Innovator: Pankaj Joshi
Occupation: Forest conservationist
Location: Kutch Forests around Bhuj, Gujarat
If there is passion, nothing is impossible. But if there is no passion, then even success and achievements cannot give happiness. The world is full of examples of people who have earned great achievements in life but it didn’t give them the same happiness as a small success in pursuing their passion gave them. And so it won’t be wrong to say that to achieve something in life, passion is as important as breathing is for life.
But what is this passion? What gives rise to it?
It stems from a dream. When you have a dream, you put in all your energy to accomplish that dream. This energy, zeal and enthusiasm turns into an ambition, one for which you are willing to put in your heart, mind, soul and body. And this race to reach the ambition doesn’t stop until that dream is accomplished.
Our next ‘parinda’ had immense love for plants, forests and wonders of nature from a very young age. As he grew older, this love turned into his passion. At an age when his friends would play in open fields, he had made the forest his playground.
Brought up amid the Aravali wildlife, Pankaj Joshi spent his youth playing and roaming around in the jungle, thus learning from nature. He then went on to pursue his education in his interest field. After completing his PhD, he joined the Gujarat government and began to carry out research on the conservation of biodiversity in the forests of Kutch. As a scientist, he wrote several research papers on the topic and worked on various projects with the government.
Even though he was working in a field he had always thought of pursuing — and he continued doing that for a decade — he did not feel the same happiness as he felt as a child while playing in the forest. He felt that his research had little meaning if its recommendations were not being put to test. He didn’t want his research to be just a bunch of papers catching dust in the corner of a government office rather than actually being implemented in the conservation and protection of the forests.
With this thought, about five years ago, Pankaj quit his research work for the government and spent the next two months in the forests of Kutch, interacting with the people living there. Having stepped out of the four walls of his office, Pankaj understood the ground reality and started looking for a place from where he could start the conservation process. It was during that period that Pankaj met Sandeep Vurmani, the Trustee of an organisation called Sahjeevan. Sandeep gave him a space to work and Pankaj went on to spend a lot of time with Maldharis — nomadic tribal herdsmen who live in Gujarat — who helped him realise that the ground reality was very different from what he had been told.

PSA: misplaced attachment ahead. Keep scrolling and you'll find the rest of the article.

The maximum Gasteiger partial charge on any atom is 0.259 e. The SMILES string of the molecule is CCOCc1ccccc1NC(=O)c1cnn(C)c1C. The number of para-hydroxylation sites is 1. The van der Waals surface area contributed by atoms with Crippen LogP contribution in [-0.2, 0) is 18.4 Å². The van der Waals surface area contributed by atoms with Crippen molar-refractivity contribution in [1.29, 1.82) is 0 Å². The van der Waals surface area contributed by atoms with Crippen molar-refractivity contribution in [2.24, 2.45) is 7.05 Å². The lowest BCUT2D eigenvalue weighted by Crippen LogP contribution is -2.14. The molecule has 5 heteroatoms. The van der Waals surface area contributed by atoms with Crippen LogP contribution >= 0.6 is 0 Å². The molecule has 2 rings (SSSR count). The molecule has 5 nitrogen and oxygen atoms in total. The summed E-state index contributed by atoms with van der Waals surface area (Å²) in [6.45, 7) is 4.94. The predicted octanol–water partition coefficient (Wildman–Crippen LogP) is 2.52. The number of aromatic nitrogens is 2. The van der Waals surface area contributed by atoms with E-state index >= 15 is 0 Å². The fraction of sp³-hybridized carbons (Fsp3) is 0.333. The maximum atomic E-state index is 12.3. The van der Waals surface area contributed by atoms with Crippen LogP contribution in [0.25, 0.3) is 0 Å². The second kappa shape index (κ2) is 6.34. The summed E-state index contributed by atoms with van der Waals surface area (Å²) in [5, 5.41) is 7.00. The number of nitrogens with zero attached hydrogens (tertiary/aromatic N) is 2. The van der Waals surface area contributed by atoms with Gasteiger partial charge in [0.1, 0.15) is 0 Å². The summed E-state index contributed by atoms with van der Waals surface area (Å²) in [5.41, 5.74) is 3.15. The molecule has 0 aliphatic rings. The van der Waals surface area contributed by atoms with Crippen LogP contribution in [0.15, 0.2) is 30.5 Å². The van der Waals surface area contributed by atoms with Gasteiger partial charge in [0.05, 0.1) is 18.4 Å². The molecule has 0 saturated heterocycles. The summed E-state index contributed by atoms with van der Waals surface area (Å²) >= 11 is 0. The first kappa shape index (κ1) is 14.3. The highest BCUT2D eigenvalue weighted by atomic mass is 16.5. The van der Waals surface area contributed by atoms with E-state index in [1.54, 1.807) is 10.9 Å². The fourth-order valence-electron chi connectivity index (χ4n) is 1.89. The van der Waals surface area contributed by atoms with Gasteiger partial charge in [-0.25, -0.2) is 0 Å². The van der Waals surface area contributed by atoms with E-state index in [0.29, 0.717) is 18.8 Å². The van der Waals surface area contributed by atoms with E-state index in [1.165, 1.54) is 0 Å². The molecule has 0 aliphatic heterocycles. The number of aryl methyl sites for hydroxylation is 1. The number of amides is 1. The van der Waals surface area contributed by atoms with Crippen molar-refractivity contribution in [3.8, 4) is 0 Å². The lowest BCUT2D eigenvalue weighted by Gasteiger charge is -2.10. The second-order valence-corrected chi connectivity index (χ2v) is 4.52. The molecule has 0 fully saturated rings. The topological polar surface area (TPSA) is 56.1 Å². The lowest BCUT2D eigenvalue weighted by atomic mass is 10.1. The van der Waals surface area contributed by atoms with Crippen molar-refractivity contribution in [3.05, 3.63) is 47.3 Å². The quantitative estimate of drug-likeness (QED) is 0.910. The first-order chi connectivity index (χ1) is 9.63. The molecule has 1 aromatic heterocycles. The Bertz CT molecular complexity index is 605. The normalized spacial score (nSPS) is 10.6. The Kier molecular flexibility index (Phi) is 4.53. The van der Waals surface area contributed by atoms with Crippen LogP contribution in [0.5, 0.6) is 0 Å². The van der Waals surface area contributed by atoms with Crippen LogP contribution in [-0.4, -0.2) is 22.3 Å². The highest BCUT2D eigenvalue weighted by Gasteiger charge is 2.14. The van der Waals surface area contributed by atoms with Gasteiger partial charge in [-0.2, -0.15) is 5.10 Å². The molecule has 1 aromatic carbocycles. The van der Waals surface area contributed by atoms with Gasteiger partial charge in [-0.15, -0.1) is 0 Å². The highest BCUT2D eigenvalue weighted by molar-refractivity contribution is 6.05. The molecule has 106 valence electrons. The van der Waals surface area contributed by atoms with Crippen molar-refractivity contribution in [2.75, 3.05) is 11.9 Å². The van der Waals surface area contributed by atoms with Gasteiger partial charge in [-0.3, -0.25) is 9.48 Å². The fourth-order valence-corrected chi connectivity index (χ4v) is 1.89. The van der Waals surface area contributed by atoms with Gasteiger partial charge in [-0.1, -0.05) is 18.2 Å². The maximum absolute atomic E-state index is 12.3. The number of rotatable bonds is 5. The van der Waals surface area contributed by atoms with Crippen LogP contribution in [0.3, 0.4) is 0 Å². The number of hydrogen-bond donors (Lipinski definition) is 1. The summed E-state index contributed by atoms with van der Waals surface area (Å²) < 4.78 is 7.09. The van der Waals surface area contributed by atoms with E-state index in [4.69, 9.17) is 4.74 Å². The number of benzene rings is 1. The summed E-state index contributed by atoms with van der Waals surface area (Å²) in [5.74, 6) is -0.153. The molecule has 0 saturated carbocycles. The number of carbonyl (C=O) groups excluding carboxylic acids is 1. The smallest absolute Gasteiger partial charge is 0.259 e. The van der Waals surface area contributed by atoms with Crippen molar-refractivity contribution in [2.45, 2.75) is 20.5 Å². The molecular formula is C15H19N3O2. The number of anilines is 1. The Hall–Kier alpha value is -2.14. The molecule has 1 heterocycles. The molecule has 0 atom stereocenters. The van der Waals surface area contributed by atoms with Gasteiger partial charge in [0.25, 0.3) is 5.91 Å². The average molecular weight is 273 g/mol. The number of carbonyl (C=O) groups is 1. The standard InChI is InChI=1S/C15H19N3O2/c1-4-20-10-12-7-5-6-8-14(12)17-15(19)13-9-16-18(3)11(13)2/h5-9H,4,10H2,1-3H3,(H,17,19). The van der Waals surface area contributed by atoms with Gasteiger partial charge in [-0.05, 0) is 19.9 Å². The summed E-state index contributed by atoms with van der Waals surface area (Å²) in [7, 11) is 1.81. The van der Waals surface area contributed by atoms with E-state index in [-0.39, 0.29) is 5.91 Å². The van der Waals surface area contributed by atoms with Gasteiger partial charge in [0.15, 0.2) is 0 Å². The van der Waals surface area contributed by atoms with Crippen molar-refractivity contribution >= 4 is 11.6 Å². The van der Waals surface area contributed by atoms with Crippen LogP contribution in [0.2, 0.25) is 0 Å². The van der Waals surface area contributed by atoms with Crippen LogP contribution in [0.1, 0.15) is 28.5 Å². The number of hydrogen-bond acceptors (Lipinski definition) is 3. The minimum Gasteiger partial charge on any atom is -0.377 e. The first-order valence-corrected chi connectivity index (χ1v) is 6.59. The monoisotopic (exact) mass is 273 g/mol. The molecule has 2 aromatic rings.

While the government had warned that the Maldhari tribe was a threat to the forests and its fauna, Pankaj realised the tribe was actually responsible for protecting the forest life for thousands of years. It was the centuries-old traditional knowledge that these tribals held that had helped conserve the forests till recent times. On the other hand, it was modern science and its consequence of unethical interference that had led to the degradation (and extinction) of various species of forest flora and fauna.
“I realised that if we have to save the forests, we have to follow the knowledge and traditions of the tribals. We have to give it the respect that modern society and education system hasn’t been able to give,” remembers Pankaj.
And so, three years ago, a network called Ramble was formed to take the traditional tribal knowledge to the government and scientists, and to ensure that residents of the forests are a part of any future research or project that the government undertakes.
Pankaj believes that a change can only come if our approach towards it is democratic. “However, we’ve always seen this approach being suppressed at all levels, starting from the school level. Being a part of the system, we have become a part of the oppression as well, which is why I used to believe that my research conclusions were ‘correct’,” he says, adding that he had started believing that the tribals were illiterate people and had to be removed from their habitat in order to protect the forests. But it was later, when he started living and working with them, that Pankaj understood that knowledge comes from experience and not from modern science.
“We talk about living in a democracy but there is hardly any democracy when it comes to these people,” he says. Whatever decisions are taken, are taking by top-level people who live away from the community, confined to the air-conditioned walls of their homes and offices. In a case like this, even though the patient is suffering from fever, he may just be given a medicine for stomach ache.
Until we live with the community and involve them in understanding the ground realities and finding solutions for it, “change” will only remain an illusion.